The Monster Energy NASCAR Cup Series heads to Charlotte Motor Speedway this weekend for the longest race of the season, the Coca-Cola 600. The marathon event will test all aspects of a race team as crews, drivers and the cars themselves are asked to perform for an extra 100 miles while crew chiefs have to figure out the right adjustments to keep up with an ever-changing track as the day becomes evening and the evening becomes night.
Before I dive into this weekend’s rankings, I’d like to talk about the aero package that NASCAR experimented with during last weekend’s All-Star events. I already knew I was in the minority when it comes to restrictor-plate racing, so I’m not surprised that the package appears to have been a hit.
In the grand scheme of things, anything that can save NASCAR’s declining ratings is a good thing, but the aero package definitely wasn’t for me. I could already do without the plate races at Talladega and Daytona. To me, they are just glorified demolition derbies that push luck ahead of skill behind the wheel and encourage fans to cheer for wrecks. I understand that safety necessitates the use of plates at these tracks, but I sure hope the use of restrictor plates remains limited to these two tracks.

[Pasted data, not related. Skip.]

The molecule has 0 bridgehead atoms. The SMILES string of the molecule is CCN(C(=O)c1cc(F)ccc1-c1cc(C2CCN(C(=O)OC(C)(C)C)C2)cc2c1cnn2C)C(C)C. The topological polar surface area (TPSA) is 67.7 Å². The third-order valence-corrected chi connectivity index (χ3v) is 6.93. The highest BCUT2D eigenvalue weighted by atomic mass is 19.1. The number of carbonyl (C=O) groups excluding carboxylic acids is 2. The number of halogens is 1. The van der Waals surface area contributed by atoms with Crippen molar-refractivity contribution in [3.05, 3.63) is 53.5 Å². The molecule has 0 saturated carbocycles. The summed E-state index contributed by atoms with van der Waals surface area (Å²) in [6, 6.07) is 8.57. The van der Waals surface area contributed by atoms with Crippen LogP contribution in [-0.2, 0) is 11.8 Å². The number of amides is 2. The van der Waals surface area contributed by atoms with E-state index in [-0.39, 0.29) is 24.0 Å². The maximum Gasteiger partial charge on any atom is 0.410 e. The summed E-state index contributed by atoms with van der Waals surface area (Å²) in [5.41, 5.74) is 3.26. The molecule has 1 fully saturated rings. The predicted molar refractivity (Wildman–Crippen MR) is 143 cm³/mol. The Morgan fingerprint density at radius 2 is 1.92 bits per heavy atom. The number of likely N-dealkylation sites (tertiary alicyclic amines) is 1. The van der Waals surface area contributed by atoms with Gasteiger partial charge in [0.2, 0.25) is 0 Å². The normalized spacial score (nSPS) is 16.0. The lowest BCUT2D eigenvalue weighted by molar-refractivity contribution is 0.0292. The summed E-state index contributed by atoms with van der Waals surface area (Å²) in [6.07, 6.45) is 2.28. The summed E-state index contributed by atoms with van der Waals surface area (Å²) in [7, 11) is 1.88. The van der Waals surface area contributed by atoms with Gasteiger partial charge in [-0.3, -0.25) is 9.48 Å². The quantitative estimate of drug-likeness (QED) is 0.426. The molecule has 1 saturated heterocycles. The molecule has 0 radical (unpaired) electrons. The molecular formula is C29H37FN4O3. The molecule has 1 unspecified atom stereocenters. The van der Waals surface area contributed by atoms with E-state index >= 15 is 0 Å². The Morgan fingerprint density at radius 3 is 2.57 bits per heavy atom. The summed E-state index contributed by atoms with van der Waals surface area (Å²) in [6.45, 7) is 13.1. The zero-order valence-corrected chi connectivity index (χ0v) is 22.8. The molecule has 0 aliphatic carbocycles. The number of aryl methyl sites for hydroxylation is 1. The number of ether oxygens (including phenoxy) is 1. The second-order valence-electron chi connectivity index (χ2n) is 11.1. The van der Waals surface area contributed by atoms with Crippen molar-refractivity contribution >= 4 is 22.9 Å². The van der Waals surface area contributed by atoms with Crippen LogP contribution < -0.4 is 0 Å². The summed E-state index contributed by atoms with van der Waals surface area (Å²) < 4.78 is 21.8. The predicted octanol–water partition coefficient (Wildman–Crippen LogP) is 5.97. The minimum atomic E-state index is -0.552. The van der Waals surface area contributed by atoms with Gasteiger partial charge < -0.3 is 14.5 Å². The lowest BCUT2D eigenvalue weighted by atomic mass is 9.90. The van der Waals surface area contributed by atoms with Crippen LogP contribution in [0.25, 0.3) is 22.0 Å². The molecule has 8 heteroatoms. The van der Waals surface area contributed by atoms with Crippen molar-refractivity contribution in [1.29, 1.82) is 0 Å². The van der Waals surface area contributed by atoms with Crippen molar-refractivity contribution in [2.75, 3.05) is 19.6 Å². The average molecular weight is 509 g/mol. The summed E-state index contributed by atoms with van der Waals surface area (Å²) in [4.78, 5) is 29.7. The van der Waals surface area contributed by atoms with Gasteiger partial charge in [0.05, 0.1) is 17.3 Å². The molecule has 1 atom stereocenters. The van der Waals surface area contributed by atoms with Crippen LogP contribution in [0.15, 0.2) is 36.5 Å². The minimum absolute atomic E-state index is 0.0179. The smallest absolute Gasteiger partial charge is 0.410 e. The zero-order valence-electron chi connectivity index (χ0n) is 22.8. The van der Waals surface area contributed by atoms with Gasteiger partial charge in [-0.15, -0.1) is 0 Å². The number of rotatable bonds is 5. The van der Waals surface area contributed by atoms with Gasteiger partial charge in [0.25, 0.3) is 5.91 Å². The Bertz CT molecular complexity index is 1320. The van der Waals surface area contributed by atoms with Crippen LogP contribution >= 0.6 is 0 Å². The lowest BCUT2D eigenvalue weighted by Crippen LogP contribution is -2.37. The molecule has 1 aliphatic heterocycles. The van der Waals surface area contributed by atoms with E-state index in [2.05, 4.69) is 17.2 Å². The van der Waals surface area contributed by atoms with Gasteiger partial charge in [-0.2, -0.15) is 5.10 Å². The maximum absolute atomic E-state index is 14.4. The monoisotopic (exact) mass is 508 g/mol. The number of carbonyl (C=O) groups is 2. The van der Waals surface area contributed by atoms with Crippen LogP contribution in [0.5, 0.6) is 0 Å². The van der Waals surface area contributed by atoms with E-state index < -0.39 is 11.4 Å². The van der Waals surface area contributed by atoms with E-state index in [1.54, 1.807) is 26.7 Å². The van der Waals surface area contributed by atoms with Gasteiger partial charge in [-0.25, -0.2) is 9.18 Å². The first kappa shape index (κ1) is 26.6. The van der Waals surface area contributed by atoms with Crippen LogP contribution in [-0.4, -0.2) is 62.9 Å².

This is racing. It’s supposed to be about who can go the fastest. Using restrictor plates to slow everything down just to manufacture closer racing seems to go against the very nature of the sport. For someone like myself who never thought NASCAR needed to be overhauled and has been forced to watch an every-changing championship format and countless other rule changes, it’s hard to view the use of restrictor plates at other tracks as anything other than NASCAR’s latest gimmick.
Based on the initial fan reaction, it appears I’m out of touch with a majority of the fans today. Personally, I don’t mind if a driver wins a race by a wide margin. In fact, I like when the driver with the best car ends up winning. Blowouts happen, but there have also been plenty of memorable finishes and there are plenty of instances when the fastest car doesn’t win because of bad luck, mistakes or strategy calls.
I think it’s a misconception that there has to be a close finish for the race to be good. Do you appreciate the sport itself or not? I can watch a basketball game and regardless of the score I can appreciate the defensive rotations, the passing or a rebound in traffic. Similarly, I can watch a driver slide a car off the corner or wiggle in the corner and appreciate the racing no matter what the margin to the leader is.
Yes, Kevin Harvick and Kyle Busch have been dominant early on this year, but overall, the list of competitive cars has never been longer. Like I said, I’ll figure out how to deal with anything that actually help attract fans to NASCAR, but I’d be lying if I said I wanted to see more of what I saw this past weekend. This is supposed to be racing. Can you keep up or not?